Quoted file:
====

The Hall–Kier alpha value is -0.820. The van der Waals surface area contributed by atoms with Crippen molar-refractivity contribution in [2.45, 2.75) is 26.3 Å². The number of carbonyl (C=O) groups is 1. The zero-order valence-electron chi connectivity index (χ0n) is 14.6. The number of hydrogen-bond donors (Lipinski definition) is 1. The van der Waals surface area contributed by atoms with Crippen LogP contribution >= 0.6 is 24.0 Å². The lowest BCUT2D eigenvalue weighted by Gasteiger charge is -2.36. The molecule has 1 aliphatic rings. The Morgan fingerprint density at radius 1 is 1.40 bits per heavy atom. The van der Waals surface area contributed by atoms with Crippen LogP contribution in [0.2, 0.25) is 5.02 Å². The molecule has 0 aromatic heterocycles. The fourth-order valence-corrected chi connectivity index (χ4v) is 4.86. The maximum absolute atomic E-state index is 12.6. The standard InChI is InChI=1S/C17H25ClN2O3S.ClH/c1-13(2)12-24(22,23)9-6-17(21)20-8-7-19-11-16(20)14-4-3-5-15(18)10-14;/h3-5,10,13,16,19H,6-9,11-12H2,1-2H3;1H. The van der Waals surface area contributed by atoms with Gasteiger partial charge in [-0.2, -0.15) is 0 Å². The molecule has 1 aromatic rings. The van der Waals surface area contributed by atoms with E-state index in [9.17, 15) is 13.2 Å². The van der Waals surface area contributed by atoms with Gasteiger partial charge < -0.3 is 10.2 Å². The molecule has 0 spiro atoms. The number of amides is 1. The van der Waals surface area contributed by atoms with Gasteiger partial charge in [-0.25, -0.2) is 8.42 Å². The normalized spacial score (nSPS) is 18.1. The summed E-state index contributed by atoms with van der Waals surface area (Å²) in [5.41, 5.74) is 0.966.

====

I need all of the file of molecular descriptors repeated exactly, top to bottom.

The Hall–Kier alpha value is -0.820. The van der Waals surface area contributed by atoms with Crippen molar-refractivity contribution in [2.45, 2.75) is 26.3 Å². The number of carbonyl (C=O) groups is 1. The zero-order valence-electron chi connectivity index (χ0n) is 14.6. The number of hydrogen-bond donors (Lipinski definition) is 1. The van der Waals surface area contributed by atoms with Crippen LogP contribution >= 0.6 is 24.0 Å². The lowest BCUT2D eigenvalue weighted by Gasteiger charge is -2.36. The molecule has 1 aliphatic rings. The Morgan fingerprint density at radius 1 is 1.40 bits per heavy atom. The van der Waals surface area contributed by atoms with Crippen LogP contribution in [0.2, 0.25) is 5.02 Å². The molecule has 0 aromatic heterocycles. The fourth-order valence-corrected chi connectivity index (χ4v) is 4.86. The maximum absolute atomic E-state index is 12.6. The standard InChI is InChI=1S/C17H25ClN2O3S.ClH/c1-13(2)12-24(22,23)9-6-17(21)20-8-7-19-11-16(20)14-4-3-5-15(18)10-14;/h3-5,10,13,16,19H,6-9,11-12H2,1-2H3;1H. The van der Waals surface area contributed by atoms with Gasteiger partial charge in [-0.2, -0.15) is 0 Å². The molecule has 1 aromatic rings. The van der Waals surface area contributed by atoms with E-state index in [9.17, 15) is 13.2 Å². The van der Waals surface area contributed by atoms with Gasteiger partial charge < -0.3 is 10.2 Å². The molecule has 0 spiro atoms. The number of amides is 1. The van der Waals surface area contributed by atoms with Gasteiger partial charge in [-0.25, -0.2) is 8.42 Å². The normalized spacial score (nSPS) is 18.1. The summed E-state index contributed by atoms with van der Waals surface area (Å²) in [5.41, 5.74) is 0.966.